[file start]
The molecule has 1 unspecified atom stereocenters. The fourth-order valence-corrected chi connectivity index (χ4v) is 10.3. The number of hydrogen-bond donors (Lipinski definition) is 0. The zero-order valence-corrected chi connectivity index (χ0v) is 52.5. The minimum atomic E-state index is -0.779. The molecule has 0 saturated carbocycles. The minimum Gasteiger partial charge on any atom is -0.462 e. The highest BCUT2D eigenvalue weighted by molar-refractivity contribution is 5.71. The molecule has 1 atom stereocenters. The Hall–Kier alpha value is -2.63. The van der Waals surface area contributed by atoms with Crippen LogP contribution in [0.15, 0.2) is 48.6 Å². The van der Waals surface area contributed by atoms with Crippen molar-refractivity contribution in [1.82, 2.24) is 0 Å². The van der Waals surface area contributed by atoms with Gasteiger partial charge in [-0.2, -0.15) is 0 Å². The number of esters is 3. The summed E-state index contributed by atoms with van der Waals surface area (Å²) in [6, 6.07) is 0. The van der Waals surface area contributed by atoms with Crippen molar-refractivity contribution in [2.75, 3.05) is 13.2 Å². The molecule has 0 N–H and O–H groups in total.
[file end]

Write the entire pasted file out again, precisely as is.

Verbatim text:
The molecule has 1 unspecified atom stereocenters. The fourth-order valence-corrected chi connectivity index (χ4v) is 10.3. The number of hydrogen-bond donors (Lipinski definition) is 0. The zero-order valence-corrected chi connectivity index (χ0v) is 52.5. The minimum atomic E-state index is -0.779. The molecule has 0 saturated carbocycles. The minimum Gasteiger partial charge on any atom is -0.462 e. The highest BCUT2D eigenvalue weighted by molar-refractivity contribution is 5.71. The molecule has 1 atom stereocenters. The Hall–Kier alpha value is -2.63. The van der Waals surface area contributed by atoms with Crippen LogP contribution in [0.15, 0.2) is 48.6 Å². The van der Waals surface area contributed by atoms with Crippen molar-refractivity contribution in [1.82, 2.24) is 0 Å². The van der Waals surface area contributed by atoms with Gasteiger partial charge in [-0.2, -0.15) is 0 Å². The number of esters is 3. The summed E-state index contributed by atoms with van der Waals surface area (Å²) in [6, 6.07) is 0. The van der Waals surface area contributed by atoms with Crippen molar-refractivity contribution in [2.75, 3.05) is 13.2 Å². The molecule has 0 N–H and O–H groups in total.